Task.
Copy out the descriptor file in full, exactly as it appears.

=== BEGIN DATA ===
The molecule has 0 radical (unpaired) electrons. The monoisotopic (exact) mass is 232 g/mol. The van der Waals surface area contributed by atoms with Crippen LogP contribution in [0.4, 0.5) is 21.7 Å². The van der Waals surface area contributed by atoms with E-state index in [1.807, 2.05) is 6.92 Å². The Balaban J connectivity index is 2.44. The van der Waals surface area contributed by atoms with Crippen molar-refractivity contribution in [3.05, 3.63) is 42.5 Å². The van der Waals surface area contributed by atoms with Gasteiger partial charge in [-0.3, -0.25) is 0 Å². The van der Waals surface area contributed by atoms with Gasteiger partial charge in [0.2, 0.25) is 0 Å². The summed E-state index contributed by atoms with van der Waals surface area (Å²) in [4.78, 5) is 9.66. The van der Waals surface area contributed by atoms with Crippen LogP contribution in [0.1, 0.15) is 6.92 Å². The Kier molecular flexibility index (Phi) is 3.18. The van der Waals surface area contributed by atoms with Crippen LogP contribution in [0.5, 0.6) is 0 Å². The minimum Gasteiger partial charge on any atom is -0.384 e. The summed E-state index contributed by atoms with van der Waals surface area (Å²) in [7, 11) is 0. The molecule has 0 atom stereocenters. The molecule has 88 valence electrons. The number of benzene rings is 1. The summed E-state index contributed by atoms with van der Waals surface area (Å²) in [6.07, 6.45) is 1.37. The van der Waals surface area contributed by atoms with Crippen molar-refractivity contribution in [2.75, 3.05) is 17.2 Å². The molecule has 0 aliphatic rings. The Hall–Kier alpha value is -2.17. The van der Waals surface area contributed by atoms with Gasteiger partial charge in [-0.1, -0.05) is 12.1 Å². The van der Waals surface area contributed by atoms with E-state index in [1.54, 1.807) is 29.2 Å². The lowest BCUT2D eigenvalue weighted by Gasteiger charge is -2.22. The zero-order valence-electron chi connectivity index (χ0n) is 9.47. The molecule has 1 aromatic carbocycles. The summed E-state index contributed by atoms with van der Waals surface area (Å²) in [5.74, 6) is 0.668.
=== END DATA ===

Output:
The molecule has 0 radical (unpaired) electrons. The monoisotopic (exact) mass is 232 g/mol. The van der Waals surface area contributed by atoms with Crippen LogP contribution in [0.4, 0.5) is 21.7 Å². The van der Waals surface area contributed by atoms with E-state index in [1.807, 2.05) is 6.92 Å². The Balaban J connectivity index is 2.44. The van der Waals surface area contributed by atoms with Crippen molar-refractivity contribution in [3.05, 3.63) is 42.5 Å². The van der Waals surface area contributed by atoms with Gasteiger partial charge in [-0.3, -0.25) is 0 Å². The van der Waals surface area contributed by atoms with Gasteiger partial charge in [0.2, 0.25) is 0 Å². The summed E-state index contributed by atoms with van der Waals surface area (Å²) in [4.78, 5) is 9.66. The van der Waals surface area contributed by atoms with Crippen LogP contribution in [0.1, 0.15) is 6.92 Å². The Kier molecular flexibility index (Phi) is 3.18. The van der Waals surface area contributed by atoms with Crippen LogP contribution in [0.5, 0.6) is 0 Å². The minimum Gasteiger partial charge on any atom is -0.384 e. The summed E-state index contributed by atoms with van der Waals surface area (Å²) in [7, 11) is 0. The molecule has 0 atom stereocenters. The molecule has 88 valence electrons. The number of benzene rings is 1. The summed E-state index contributed by atoms with van der Waals surface area (Å²) in [6.07, 6.45) is 1.37. The van der Waals surface area contributed by atoms with Crippen molar-refractivity contribution in [2.75, 3.05) is 17.2 Å². The molecule has 0 aliphatic rings. The Hall–Kier alpha value is -2.17. The van der Waals surface area contributed by atoms with Gasteiger partial charge in [-0.1, -0.05) is 12.1 Å². The van der Waals surface area contributed by atoms with E-state index in [1.54, 1.807) is 29.2 Å². The lowest BCUT2D eigenvalue weighted by Gasteiger charge is -2.22. The zero-order valence-electron chi connectivity index (χ0n) is 9.47. The molecule has 1 aromatic carbocycles. The summed E-state index contributed by atoms with van der Waals surface area (Å²) in [5.74, 6) is 0.668.